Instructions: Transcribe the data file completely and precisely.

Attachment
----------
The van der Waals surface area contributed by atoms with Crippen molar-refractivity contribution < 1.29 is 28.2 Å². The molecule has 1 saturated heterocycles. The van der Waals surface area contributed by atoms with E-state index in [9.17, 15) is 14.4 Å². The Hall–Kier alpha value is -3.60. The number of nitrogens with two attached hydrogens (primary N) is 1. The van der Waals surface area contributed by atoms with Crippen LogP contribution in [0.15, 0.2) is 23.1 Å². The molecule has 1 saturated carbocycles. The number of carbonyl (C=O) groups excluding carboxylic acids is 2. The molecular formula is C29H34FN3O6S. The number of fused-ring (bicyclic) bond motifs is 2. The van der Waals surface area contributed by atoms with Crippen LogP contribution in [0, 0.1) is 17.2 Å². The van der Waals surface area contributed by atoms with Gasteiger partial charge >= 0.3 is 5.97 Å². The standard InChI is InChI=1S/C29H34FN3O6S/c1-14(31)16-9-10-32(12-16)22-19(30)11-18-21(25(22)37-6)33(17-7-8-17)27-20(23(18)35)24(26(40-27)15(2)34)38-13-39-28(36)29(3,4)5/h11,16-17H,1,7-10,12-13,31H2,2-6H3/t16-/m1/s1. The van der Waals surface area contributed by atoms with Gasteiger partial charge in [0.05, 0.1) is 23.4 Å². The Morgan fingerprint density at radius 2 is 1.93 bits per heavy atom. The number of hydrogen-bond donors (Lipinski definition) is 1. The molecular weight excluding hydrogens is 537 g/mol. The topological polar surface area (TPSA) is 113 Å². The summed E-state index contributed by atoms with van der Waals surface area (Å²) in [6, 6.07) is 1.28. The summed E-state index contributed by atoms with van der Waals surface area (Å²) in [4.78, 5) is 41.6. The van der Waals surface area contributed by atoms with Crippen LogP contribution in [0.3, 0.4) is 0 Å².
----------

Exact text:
The van der Waals surface area contributed by atoms with Crippen molar-refractivity contribution < 1.29 is 28.2 Å². The molecule has 1 saturated heterocycles. The van der Waals surface area contributed by atoms with E-state index in [9.17, 15) is 14.4 Å². The Hall–Kier alpha value is -3.60. The number of nitrogens with two attached hydrogens (primary N) is 1. The van der Waals surface area contributed by atoms with Crippen LogP contribution in [0.15, 0.2) is 23.1 Å². The molecule has 1 saturated carbocycles. The number of carbonyl (C=O) groups excluding carboxylic acids is 2. The molecular formula is C29H34FN3O6S. The number of fused-ring (bicyclic) bond motifs is 2. The van der Waals surface area contributed by atoms with Crippen LogP contribution in [0, 0.1) is 17.2 Å². The van der Waals surface area contributed by atoms with Gasteiger partial charge >= 0.3 is 5.97 Å². The standard InChI is InChI=1S/C29H34FN3O6S/c1-14(31)16-9-10-32(12-16)22-19(30)11-18-21(25(22)37-6)33(17-7-8-17)27-20(23(18)35)24(26(40-27)15(2)34)38-13-39-28(36)29(3,4)5/h11,16-17H,1,7-10,12-13,31H2,2-6H3/t16-/m1/s1. The van der Waals surface area contributed by atoms with Gasteiger partial charge in [0.05, 0.1) is 23.4 Å². The Morgan fingerprint density at radius 2 is 1.93 bits per heavy atom. The number of hydrogen-bond donors (Lipinski definition) is 1. The molecular weight excluding hydrogens is 537 g/mol. The topological polar surface area (TPSA) is 113 Å². The summed E-state index contributed by atoms with van der Waals surface area (Å²) in [6, 6.07) is 1.28. The summed E-state index contributed by atoms with van der Waals surface area (Å²) in [4.78, 5) is 41.6. The van der Waals surface area contributed by atoms with Crippen LogP contribution in [0.3, 0.4) is 0 Å².